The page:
UFC

/ News

  • UFC 138

Pickett warns Barao: 'I'm dangerous in all areas'

ESPN staff
November 4, 2011 « Warnock wants to see abusive fans jailed | Chartbeat test »
Brad Pickett talks to ESPN

For live tweets from UFC 138 on Saturday, follow @Ben_Blackmore on Twitter

Brad Pickett insists Renan Barao only has to pick up a DVD of the Brit's career highlights to know that he is heading for trouble at UFC 138 this weekend.

Pickett makes his UFC debut in Saturday's co-main event against a man who has not lost in 27 fights. The winner is likely to move within one more victory of a title shot in the bantamweight division.

Pickett is a man who likes to let his fists do the majority of his talking, so there are no major statements coming out of his camp in the build-up to what promises to be an explosive fight. Quite simply, Pickett just encourages Barao to watch his previous wins over the likes of Ivan Menjivar, Demetrious Johnson and Kyle Dietz.

"If he watches my fights, that should be warning alone," Pickett told ESPN. "I'm competitive, I'm dangerous in all areas... I don't need to give him a warning because he knows he's fighting me and he knows what he's up against."

Having already beaten Johnson, who recently had a title crack at Dominick Cruz, Pickett could be forgiven for thinking about his route to his own title shot. The Brit, though, would rather spend time thinking about Barao.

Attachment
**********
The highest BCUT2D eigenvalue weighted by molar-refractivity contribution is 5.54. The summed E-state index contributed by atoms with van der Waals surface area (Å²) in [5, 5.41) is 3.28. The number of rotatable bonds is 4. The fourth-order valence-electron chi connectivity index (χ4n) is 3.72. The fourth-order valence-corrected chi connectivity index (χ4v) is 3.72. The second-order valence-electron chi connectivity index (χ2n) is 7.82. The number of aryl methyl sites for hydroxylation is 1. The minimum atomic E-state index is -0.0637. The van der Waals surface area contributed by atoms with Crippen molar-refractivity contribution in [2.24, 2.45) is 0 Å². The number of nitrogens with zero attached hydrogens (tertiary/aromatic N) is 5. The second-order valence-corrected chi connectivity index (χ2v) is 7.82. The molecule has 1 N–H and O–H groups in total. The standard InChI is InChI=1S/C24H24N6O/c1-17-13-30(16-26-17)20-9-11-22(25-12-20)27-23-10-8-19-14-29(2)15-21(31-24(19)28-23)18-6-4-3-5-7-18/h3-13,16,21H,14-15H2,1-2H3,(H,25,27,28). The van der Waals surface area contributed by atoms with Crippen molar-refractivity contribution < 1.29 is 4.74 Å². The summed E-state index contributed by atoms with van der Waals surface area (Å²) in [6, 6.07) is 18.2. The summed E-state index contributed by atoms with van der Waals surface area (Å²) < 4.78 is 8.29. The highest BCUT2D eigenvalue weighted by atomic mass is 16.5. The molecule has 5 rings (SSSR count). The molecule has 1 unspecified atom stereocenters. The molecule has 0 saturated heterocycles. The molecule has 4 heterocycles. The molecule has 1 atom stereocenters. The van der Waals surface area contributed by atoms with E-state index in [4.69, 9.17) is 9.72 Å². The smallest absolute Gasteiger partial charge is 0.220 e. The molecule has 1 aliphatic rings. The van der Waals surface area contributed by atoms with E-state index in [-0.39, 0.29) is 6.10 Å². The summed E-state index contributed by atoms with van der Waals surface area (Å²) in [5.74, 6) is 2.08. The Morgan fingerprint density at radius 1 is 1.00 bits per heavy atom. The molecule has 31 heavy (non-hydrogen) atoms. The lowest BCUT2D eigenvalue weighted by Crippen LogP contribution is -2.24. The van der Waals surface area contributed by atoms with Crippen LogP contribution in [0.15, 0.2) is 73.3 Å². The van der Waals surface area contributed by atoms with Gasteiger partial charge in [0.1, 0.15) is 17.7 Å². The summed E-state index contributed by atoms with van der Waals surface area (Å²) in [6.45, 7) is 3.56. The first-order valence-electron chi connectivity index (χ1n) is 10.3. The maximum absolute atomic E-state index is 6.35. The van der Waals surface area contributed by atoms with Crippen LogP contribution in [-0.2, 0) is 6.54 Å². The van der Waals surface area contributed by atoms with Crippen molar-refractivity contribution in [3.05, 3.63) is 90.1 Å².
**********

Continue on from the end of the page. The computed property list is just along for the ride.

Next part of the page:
"I like taking small achievable goals. I don't like to look too far ahead because if you look too far ahead you forget what's in front of you," Pickett stated. "Renen Barao is in front of me and I'd be stupid to look past him. He's a very dangerous opponent.

"I'd hate to say, 'Yeah I'll beat this guy easy and then I'll beat this guy...' I'd be stupid to do that. My biggest thing is Renen Barao this weekend and if I beat him, good things will happen."

Fighting for MMA's biggest promotion, in front of a home crowd, brings its own pressures for Pickett, and he admits the thought of defeat does not sit easily with him.

"It would suck obviously. I don't like losing at a game of chess, I'm a very competitive person and I don't like losing at all," said the 33-year-old.

"All I care about is performing the best I can. If I can in there and perform how I can and get beat, I got beat by the better man. I can take that on the chin, I'm humble in defeat. But if I go out there and don't perform how I know I can perform, that would hurt more."

© ESPN Sports Media Ltd.
Close